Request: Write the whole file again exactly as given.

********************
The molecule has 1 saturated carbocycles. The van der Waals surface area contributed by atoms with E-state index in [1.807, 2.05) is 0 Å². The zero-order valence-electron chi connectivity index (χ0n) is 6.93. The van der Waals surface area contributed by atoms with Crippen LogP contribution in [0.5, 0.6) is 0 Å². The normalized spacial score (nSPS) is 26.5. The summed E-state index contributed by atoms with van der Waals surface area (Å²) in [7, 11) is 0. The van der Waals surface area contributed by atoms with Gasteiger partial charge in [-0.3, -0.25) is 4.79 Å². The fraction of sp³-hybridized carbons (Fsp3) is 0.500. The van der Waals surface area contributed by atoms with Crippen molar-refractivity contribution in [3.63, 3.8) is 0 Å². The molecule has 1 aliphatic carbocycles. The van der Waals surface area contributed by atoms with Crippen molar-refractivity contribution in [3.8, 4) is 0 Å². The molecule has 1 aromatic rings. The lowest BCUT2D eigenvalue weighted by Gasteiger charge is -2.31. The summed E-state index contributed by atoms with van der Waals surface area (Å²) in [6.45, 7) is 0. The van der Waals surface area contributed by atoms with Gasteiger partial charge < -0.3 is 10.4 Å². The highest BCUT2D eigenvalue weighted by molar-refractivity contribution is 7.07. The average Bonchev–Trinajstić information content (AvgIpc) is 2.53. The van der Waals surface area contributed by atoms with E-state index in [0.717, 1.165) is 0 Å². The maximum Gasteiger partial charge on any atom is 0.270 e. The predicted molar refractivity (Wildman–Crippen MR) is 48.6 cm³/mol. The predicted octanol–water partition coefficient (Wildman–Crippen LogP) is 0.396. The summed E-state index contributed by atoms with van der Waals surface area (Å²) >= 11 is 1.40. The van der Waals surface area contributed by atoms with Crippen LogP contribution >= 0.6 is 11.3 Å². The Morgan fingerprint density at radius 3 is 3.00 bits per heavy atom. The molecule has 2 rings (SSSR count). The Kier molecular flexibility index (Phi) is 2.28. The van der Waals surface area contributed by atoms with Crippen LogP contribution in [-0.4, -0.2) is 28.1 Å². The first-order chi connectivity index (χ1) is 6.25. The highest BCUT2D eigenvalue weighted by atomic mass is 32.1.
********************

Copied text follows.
The molecule has 1 saturated carbocycles. The van der Waals surface area contributed by atoms with E-state index in [1.807, 2.05) is 0 Å². The zero-order valence-electron chi connectivity index (χ0n) is 6.93. The van der Waals surface area contributed by atoms with Crippen LogP contribution in [0.5, 0.6) is 0 Å². The normalized spacial score (nSPS) is 26.5. The summed E-state index contributed by atoms with van der Waals surface area (Å²) in [7, 11) is 0. The van der Waals surface area contributed by atoms with Gasteiger partial charge in [-0.3, -0.25) is 4.79 Å². The fraction of sp³-hybridized carbons (Fsp3) is 0.500. The van der Waals surface area contributed by atoms with Crippen molar-refractivity contribution in [3.63, 3.8) is 0 Å². The molecule has 1 aliphatic carbocycles. The van der Waals surface area contributed by atoms with Crippen molar-refractivity contribution in [3.8, 4) is 0 Å². The molecule has 1 aromatic rings. The lowest BCUT2D eigenvalue weighted by Gasteiger charge is -2.31. The summed E-state index contributed by atoms with van der Waals surface area (Å²) in [6.45, 7) is 0. The van der Waals surface area contributed by atoms with Gasteiger partial charge < -0.3 is 10.4 Å². The highest BCUT2D eigenvalue weighted by molar-refractivity contribution is 7.07. The average Bonchev–Trinajstić information content (AvgIpc) is 2.53. The van der Waals surface area contributed by atoms with E-state index in [0.717, 1.165) is 0 Å². The maximum Gasteiger partial charge on any atom is 0.270 e. The predicted molar refractivity (Wildman–Crippen MR) is 48.6 cm³/mol. The predicted octanol–water partition coefficient (Wildman–Crippen LogP) is 0.396. The summed E-state index contributed by atoms with van der Waals surface area (Å²) >= 11 is 1.40. The van der Waals surface area contributed by atoms with Crippen LogP contribution >= 0.6 is 11.3 Å². The Morgan fingerprint density at radius 3 is 3.00 bits per heavy atom. The molecule has 2 rings (SSSR count). The Kier molecular flexibility index (Phi) is 2.28. The van der Waals surface area contributed by atoms with Crippen LogP contribution in [-0.4, -0.2) is 28.1 Å². The first-order chi connectivity index (χ1) is 6.25. The highest BCUT2D eigenvalue weighted by atomic mass is 32.1.